In Kowallek v. Rehm, 2016 Fla. App. LEXIS 433 (Fla. 4th DCA), Daniel Kowallek (“Appellant”) appealed an order dismissing his case with prejudice with regard to Florida Power and Light Company and Asplundh Tree Expert Company (“Defendants”), asserting that the trial court erred in granting the motion filed by Defendants on the bases of res judicata and collateral estoppel. Although the Fourth DCA agreed that the action should not have been dismissed pursuant to the doctrine of res judicata, the Court affirmed the decision of the trial court on the basis of collateral estoppel.
In a prior lawsuit, Appellant brought negligence claims against Defendants, alleging that they improperly trimmed a tree on a utility easement located on his property. In that prior case, Appellant sought to address tree trimming procedures to prevent future damage to his property. A final judgment was rendered ordering that Appellant had thirty days to remove the vegetation in the easement, and that if he did not, Defendants would have the right to remove the vegetation. The thirty-day period expired, in which Appellant took no action and Defendants removed the vegetation. Appellant then brought an action against Defendants and several other parties claiming negligence, trespass, destruction of private property, and alleged that Defendants did not remove vegetation in compliance with the final judgment. However, the trial court dismissed the action with prejudice on the bases of res judicata and collateral estoppel. Appellant appealed the dismissal to the Fourth DCA.
Res judicata, as defined by the Fourth DCA, is the concept that a judgment on the merits rendered in a former suit between the same parties (or their privies), upon the same cause of action, is conclusive as to every matter which was offered to sustain or defeat the claim, as well as to every other matter which might with propriety have been litigated and determined in that action. See Tyson v. Viacom, Inc., 890 So. 2d 1205, 1209 (Fla. 4th DCA 2005). Similarly, the doctrine of collateral estoppel bars relitigation of the same issue between the same parties which has already been determined by a valid judgment, even where the present and former cause of action are not the same. Zikofsky v. Mktg. 10, Inc., 904 So. 2d 520, 525 (Fla. 4th DCA 2005). While collateral estoppel and res judicata are affirmative defenses that may not ordinarily form the basis for a motion to dismiss, they may be permissible where a plaintiff specifically incorporates prior proceedings into his complaint. Duncan v. Prudential Ins. Co., 690 So. 2d 687, 688 (Fla. 1st DCA 1997).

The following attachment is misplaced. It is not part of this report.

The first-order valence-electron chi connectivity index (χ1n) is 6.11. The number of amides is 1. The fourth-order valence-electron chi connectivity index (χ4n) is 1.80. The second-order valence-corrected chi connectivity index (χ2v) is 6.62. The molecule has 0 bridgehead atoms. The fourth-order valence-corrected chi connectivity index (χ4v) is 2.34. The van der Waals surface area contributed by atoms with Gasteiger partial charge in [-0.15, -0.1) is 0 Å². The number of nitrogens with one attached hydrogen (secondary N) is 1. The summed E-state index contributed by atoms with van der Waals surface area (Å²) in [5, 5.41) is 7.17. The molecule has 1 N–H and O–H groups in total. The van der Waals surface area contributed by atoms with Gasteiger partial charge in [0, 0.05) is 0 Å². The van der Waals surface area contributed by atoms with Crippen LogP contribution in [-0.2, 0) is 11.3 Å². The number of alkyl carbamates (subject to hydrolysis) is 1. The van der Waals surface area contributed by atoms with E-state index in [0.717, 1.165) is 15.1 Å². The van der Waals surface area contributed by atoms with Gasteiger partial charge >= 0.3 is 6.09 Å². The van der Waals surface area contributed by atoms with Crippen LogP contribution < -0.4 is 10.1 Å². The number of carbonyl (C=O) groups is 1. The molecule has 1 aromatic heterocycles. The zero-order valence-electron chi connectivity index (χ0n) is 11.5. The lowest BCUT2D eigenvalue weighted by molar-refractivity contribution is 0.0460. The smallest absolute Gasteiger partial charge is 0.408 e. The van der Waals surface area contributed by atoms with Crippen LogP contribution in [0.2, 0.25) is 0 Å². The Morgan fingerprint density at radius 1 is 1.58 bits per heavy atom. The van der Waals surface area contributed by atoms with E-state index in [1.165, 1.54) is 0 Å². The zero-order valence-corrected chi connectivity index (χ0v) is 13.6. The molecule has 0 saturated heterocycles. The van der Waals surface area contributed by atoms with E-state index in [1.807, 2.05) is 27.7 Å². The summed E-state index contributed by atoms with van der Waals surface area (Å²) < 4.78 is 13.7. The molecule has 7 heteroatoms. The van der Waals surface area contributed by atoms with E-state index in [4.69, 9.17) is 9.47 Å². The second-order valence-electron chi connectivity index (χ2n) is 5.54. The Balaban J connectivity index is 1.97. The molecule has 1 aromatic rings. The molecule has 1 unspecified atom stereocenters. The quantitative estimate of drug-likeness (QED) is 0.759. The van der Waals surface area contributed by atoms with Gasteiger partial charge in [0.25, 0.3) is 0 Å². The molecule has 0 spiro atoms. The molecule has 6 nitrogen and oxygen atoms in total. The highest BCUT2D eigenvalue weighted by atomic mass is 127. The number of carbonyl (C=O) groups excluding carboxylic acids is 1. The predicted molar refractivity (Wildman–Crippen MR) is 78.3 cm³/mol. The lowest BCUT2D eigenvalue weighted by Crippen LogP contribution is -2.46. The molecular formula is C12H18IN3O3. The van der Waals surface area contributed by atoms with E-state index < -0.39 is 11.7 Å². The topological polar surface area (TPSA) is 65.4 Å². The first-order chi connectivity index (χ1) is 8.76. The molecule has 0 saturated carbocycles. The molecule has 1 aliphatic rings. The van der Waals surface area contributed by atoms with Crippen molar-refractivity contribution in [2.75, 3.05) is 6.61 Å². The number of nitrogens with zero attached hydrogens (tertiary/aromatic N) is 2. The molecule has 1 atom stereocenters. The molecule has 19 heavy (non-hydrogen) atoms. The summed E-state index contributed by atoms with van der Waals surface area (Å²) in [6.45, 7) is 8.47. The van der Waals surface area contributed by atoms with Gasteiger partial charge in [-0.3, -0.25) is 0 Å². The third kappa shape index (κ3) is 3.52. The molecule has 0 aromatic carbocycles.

In the subject case, dismissal of the action pursuant to res judicata was not appropriate because the causes of action alleged in the second complaint were different from the first. The causes of the action in the second complaint were different because they were based on events that happened after the entry of the final judgment in the first case and they involved extra parties. Thus, dismissal on res judicata grounds was improper. However, the Fourth DCA found that the trial court did not err in dismissing the motion on the grounds of collateral estoppel because in his second complaint, Appellant attempted to relitigate the same issue as the first (Defendants’ removal of vegetation on Appellant’s property). The Fourth DCA noted that Appellant may have attempted to pursue a course of action before the trial court that originally permitted entry onto his easement, alleging that Defendants were unreasonable in their entry, but Appellant did not allege such. This case serves as a stark reminder to all litigants, including probate litigants, not to hold back asserting potentially interrelated claims the first time around because arguably related claims later on may be barred on res judicata grounds.
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